To be considered morbidly obese, you must have a BMI of 40 or more or be 35 or more and experiencing obesity-related health conditions, such as high blood pressure or diabetes. These are important for qualifying for a bariatric procedure.

People seeking weight-loss surgery are not usually considered candidates unless they have tried and failed to lose weight through traditional forms of treatment. People at high risk for disease or who have a life-threatening condition, including those with a disabling condition from obesity, are often considered good candidates for surgeries such as gastric bypass. People with a genetic condition that causes obesity are candidates as well.

Are you a candidate?

Weight-loss surgery may be right for you if:

  • Your BMI of 40 or more.
  • Your BMI is 35 or higher, and you also suffer from one or more health problem such as Type 2 Diabetes or Hypertension.
  • Your past attempts to lose weight have been unsuccessful.
  • You do not have any other disease that may have caused your obesity.
  • You are prepared to make substantial changes in your eating habits and lifestyle.

Other guidelines can include an extremely high body mass index, obesity that exists for five or more years, no history of alcohol or drug abuse, and no untreated psychiatric disorder. Candidates are typically between the ages of 18 and 65. Certain adolescents may be eligible for weight loss surgery, too.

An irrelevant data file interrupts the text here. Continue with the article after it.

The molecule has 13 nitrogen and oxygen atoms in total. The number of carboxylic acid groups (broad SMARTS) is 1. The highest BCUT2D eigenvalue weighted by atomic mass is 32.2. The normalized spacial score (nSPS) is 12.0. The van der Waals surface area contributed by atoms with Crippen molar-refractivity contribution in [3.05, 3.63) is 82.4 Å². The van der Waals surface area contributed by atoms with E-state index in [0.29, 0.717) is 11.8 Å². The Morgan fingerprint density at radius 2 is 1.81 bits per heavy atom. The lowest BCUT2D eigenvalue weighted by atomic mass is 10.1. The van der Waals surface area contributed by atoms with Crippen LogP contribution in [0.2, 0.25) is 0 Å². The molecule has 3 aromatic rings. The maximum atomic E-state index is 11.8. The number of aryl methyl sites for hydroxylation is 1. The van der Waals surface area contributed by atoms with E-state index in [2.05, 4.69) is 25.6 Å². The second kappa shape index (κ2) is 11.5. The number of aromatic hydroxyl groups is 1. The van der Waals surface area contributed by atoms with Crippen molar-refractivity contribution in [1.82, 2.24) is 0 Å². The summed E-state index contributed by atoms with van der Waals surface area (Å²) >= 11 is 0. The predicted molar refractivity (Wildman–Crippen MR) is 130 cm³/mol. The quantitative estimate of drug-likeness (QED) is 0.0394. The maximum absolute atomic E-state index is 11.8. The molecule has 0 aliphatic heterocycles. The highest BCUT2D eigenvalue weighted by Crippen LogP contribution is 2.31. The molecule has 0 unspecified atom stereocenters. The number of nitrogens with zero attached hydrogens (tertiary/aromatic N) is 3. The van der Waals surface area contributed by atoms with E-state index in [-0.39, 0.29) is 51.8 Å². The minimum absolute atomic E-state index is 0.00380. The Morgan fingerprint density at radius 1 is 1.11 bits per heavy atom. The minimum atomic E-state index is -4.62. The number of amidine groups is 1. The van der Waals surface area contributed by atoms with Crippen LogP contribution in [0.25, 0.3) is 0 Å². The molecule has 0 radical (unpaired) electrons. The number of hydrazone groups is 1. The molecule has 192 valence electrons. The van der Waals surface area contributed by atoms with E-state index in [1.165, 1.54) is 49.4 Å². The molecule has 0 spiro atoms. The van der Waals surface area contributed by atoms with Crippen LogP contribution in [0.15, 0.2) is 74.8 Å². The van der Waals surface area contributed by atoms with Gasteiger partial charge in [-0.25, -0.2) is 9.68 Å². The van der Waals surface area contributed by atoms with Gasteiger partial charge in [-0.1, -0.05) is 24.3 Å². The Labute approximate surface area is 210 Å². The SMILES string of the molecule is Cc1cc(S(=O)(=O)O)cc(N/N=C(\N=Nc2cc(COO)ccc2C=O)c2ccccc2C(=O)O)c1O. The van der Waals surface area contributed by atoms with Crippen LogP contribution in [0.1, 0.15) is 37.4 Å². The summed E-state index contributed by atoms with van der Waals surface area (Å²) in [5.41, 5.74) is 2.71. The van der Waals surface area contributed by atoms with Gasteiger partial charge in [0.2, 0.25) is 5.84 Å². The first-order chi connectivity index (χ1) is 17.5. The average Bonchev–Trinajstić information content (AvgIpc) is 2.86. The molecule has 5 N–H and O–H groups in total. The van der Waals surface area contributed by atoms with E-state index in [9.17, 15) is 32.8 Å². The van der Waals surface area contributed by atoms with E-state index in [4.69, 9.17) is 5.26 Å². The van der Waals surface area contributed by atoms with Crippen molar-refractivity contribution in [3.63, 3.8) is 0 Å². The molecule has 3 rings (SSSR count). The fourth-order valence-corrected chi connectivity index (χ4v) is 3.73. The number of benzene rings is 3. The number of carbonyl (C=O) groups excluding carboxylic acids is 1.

Being a good candidate means having realistic expectations. Weight-loss surgery can help reduce your risk of life-threatening conditions and improve your overall health and appearance, and these changes should improve your quality of life; however, surgery alone is often not enough to turn your life around. Significant behavior modifications are necessary.

To decide about the gastric bypass procedure and to find out if you are a good candidate for weight loss surgery, talk to the doctors at VIP SURG. Their experts can help you find the right weight-loss treatment for your unique situation.

Bariatric Surgery - medical concept

Eating Your Way to Healthy Blood Pressure

Hypertension, also known as high blood pressure, affects 1 in 3 American adults and can lead to significant health problems such as heart attack, stroke, heart or kidney failure, and more. Most doctors prescribe medication along with a healthy diet and exercise for this condition, but researchers are finding that some foods are better than others at helping control blood pressure.

You may know that excessive salt in your diet can raise blood pressure, but are you aware of the benefits of having enough potassium, magnesium, and fiber in your diet? Fruits and vegetables are high in these beneficial minerals and fiber and are naturally low in sodium. According to the 2015-2020 Dietary Guidelines for Americans, people with hypertension may especially benefit from upping the amount of potassium in their diet. Adults should get at least 4,700 milligrams a day. A few good sources: bananas (422 milligrams each), a baked potato with skin (738 milligrams), orange juice (496 milligrams per cup), and nonfat or low-fat yogurt (531–579 milligrams per 8 ounces).